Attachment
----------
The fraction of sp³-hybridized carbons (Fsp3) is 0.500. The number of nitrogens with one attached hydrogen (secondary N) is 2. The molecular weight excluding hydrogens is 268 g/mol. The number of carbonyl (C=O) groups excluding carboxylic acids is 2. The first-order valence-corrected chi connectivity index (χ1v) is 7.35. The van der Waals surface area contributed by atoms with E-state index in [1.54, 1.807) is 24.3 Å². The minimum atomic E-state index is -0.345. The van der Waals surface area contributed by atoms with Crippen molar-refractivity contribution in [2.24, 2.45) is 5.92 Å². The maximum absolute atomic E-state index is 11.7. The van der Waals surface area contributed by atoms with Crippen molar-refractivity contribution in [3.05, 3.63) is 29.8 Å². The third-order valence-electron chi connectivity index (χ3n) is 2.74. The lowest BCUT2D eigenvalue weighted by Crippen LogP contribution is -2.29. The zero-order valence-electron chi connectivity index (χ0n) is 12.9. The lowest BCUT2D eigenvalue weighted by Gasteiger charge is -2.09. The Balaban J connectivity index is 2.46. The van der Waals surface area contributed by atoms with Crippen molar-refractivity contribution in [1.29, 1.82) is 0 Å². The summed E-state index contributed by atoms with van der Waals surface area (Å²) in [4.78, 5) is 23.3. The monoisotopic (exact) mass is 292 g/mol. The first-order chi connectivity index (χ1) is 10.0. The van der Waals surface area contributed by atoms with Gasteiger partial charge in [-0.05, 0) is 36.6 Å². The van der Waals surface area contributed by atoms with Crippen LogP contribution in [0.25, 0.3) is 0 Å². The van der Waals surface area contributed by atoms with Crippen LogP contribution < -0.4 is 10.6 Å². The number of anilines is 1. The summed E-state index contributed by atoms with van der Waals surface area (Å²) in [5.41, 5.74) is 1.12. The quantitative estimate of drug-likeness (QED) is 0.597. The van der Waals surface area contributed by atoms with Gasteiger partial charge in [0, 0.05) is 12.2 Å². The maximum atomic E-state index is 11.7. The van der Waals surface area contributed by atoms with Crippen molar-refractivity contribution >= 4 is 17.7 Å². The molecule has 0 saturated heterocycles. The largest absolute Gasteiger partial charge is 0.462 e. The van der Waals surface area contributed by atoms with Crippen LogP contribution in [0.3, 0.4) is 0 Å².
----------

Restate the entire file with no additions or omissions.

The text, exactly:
The fraction of sp³-hybridized carbons (Fsp3) is 0.500. The number of nitrogens with one attached hydrogen (secondary N) is 2. The molecular weight excluding hydrogens is 268 g/mol. The number of carbonyl (C=O) groups excluding carboxylic acids is 2. The first-order valence-corrected chi connectivity index (χ1v) is 7.35. The van der Waals surface area contributed by atoms with E-state index in [1.54, 1.807) is 24.3 Å². The minimum atomic E-state index is -0.345. The van der Waals surface area contributed by atoms with Crippen molar-refractivity contribution in [2.24, 2.45) is 5.92 Å². The maximum absolute atomic E-state index is 11.7. The van der Waals surface area contributed by atoms with Crippen molar-refractivity contribution in [3.05, 3.63) is 29.8 Å². The third-order valence-electron chi connectivity index (χ3n) is 2.74. The lowest BCUT2D eigenvalue weighted by Crippen LogP contribution is -2.29. The zero-order valence-electron chi connectivity index (χ0n) is 12.9. The lowest BCUT2D eigenvalue weighted by Gasteiger charge is -2.09. The Balaban J connectivity index is 2.46. The van der Waals surface area contributed by atoms with Crippen molar-refractivity contribution in [1.29, 1.82) is 0 Å². The summed E-state index contributed by atoms with van der Waals surface area (Å²) in [4.78, 5) is 23.3. The monoisotopic (exact) mass is 292 g/mol. The first-order chi connectivity index (χ1) is 10.0. The van der Waals surface area contributed by atoms with Gasteiger partial charge in [-0.05, 0) is 36.6 Å². The van der Waals surface area contributed by atoms with Crippen LogP contribution in [0.25, 0.3) is 0 Å². The van der Waals surface area contributed by atoms with Crippen LogP contribution < -0.4 is 10.6 Å². The number of anilines is 1. The summed E-state index contributed by atoms with van der Waals surface area (Å²) in [5.41, 5.74) is 1.12. The quantitative estimate of drug-likeness (QED) is 0.597. The van der Waals surface area contributed by atoms with Gasteiger partial charge in [0, 0.05) is 12.2 Å². The maximum atomic E-state index is 11.7. The van der Waals surface area contributed by atoms with Crippen molar-refractivity contribution >= 4 is 17.7 Å². The molecule has 0 saturated heterocycles. The largest absolute Gasteiger partial charge is 0.462 e. The van der Waals surface area contributed by atoms with Crippen LogP contribution in [0.3, 0.4) is 0 Å².